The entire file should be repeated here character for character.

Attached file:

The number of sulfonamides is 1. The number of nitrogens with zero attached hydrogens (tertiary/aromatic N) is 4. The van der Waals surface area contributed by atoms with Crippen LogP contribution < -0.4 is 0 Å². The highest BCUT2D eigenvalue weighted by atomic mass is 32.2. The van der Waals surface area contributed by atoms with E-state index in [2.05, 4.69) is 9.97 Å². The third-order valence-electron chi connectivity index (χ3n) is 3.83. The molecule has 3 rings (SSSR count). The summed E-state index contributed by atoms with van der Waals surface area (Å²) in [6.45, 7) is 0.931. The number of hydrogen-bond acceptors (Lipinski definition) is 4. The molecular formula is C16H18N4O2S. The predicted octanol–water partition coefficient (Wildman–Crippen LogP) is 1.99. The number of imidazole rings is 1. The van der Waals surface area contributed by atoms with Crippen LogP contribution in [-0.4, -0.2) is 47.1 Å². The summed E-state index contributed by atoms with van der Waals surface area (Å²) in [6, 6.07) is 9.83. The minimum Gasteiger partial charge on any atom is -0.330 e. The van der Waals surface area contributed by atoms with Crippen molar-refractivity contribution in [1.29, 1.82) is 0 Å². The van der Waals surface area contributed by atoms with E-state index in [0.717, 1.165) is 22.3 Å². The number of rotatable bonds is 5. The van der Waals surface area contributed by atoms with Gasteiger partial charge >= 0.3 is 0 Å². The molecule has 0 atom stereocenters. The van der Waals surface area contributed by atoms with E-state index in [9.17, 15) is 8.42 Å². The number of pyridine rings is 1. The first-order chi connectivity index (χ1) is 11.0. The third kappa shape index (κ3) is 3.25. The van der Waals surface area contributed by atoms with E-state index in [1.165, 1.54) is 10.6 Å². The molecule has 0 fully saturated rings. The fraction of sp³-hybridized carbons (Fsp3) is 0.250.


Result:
The number of sulfonamides is 1. The number of nitrogens with zero attached hydrogens (tertiary/aromatic N) is 4. The van der Waals surface area contributed by atoms with Crippen LogP contribution < -0.4 is 0 Å². The highest BCUT2D eigenvalue weighted by atomic mass is 32.2. The van der Waals surface area contributed by atoms with E-state index in [2.05, 4.69) is 9.97 Å². The third-order valence-electron chi connectivity index (χ3n) is 3.83. The molecule has 3 rings (SSSR count). The summed E-state index contributed by atoms with van der Waals surface area (Å²) in [6.45, 7) is 0.931. The number of hydrogen-bond acceptors (Lipinski definition) is 4. The molecular formula is C16H18N4O2S. The predicted octanol–water partition coefficient (Wildman–Crippen LogP) is 1.99. The number of imidazole rings is 1. The van der Waals surface area contributed by atoms with Crippen LogP contribution in [-0.4, -0.2) is 47.1 Å². The summed E-state index contributed by atoms with van der Waals surface area (Å²) in [6, 6.07) is 9.83. The minimum Gasteiger partial charge on any atom is -0.330 e. The van der Waals surface area contributed by atoms with Crippen molar-refractivity contribution in [1.29, 1.82) is 0 Å². The van der Waals surface area contributed by atoms with E-state index in [0.717, 1.165) is 22.3 Å². The number of rotatable bonds is 5. The van der Waals surface area contributed by atoms with Gasteiger partial charge >= 0.3 is 0 Å². The molecule has 0 atom stereocenters. The van der Waals surface area contributed by atoms with E-state index in [9.17, 15) is 8.42 Å². The number of pyridine rings is 1. The first-order chi connectivity index (χ1) is 11.0. The third kappa shape index (κ3) is 3.25. The van der Waals surface area contributed by atoms with E-state index in [1.165, 1.54) is 10.6 Å². The molecule has 0 fully saturated rings. The fraction of sp³-hybridized carbons (Fsp3) is 0.250.